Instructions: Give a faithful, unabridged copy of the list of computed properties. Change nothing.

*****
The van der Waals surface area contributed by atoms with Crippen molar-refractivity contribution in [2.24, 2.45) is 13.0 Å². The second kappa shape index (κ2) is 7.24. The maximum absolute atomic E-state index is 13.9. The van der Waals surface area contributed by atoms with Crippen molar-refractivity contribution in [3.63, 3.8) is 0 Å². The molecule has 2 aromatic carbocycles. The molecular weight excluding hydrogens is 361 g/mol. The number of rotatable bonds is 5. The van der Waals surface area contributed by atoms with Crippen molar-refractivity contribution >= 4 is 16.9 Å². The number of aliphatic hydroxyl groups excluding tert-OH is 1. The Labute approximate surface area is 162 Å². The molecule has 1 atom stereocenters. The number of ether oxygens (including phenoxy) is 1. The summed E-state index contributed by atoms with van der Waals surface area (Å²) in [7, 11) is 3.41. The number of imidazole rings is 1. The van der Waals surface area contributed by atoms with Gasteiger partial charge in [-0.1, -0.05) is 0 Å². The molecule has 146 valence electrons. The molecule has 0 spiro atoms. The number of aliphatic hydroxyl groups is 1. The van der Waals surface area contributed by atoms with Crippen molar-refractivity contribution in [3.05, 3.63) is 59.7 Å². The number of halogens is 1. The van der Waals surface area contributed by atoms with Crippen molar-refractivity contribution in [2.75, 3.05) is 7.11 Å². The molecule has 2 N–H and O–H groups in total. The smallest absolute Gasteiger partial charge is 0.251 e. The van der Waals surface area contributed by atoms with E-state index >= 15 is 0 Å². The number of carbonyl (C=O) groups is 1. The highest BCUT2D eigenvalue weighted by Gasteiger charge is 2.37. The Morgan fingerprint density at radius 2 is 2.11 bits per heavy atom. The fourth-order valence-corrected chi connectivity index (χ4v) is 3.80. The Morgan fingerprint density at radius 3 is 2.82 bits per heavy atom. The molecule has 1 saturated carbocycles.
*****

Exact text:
The van der Waals surface area contributed by atoms with Crippen molar-refractivity contribution in [2.24, 2.45) is 13.0 Å². The second kappa shape index (κ2) is 7.24. The maximum absolute atomic E-state index is 13.9. The van der Waals surface area contributed by atoms with Crippen molar-refractivity contribution in [3.63, 3.8) is 0 Å². The molecule has 2 aromatic carbocycles. The molecular weight excluding hydrogens is 361 g/mol. The number of rotatable bonds is 5. The van der Waals surface area contributed by atoms with Crippen molar-refractivity contribution >= 4 is 16.9 Å². The number of aliphatic hydroxyl groups excluding tert-OH is 1. The Labute approximate surface area is 162 Å². The molecule has 1 atom stereocenters. The number of ether oxygens (including phenoxy) is 1. The summed E-state index contributed by atoms with van der Waals surface area (Å²) in [7, 11) is 3.41. The number of imidazole rings is 1. The van der Waals surface area contributed by atoms with Gasteiger partial charge in [-0.1, -0.05) is 0 Å². The molecule has 146 valence electrons. The molecule has 0 spiro atoms. The number of aliphatic hydroxyl groups is 1. The van der Waals surface area contributed by atoms with Crippen molar-refractivity contribution in [3.05, 3.63) is 59.7 Å². The number of halogens is 1. The van der Waals surface area contributed by atoms with Crippen molar-refractivity contribution in [2.75, 3.05) is 7.11 Å². The molecule has 2 N–H and O–H groups in total. The smallest absolute Gasteiger partial charge is 0.251 e. The van der Waals surface area contributed by atoms with E-state index >= 15 is 0 Å². The number of carbonyl (C=O) groups is 1. The highest BCUT2D eigenvalue weighted by Gasteiger charge is 2.37. The Morgan fingerprint density at radius 2 is 2.11 bits per heavy atom. The fourth-order valence-corrected chi connectivity index (χ4v) is 3.80. The Morgan fingerprint density at radius 3 is 2.82 bits per heavy atom. The molecule has 1 saturated carbocycles.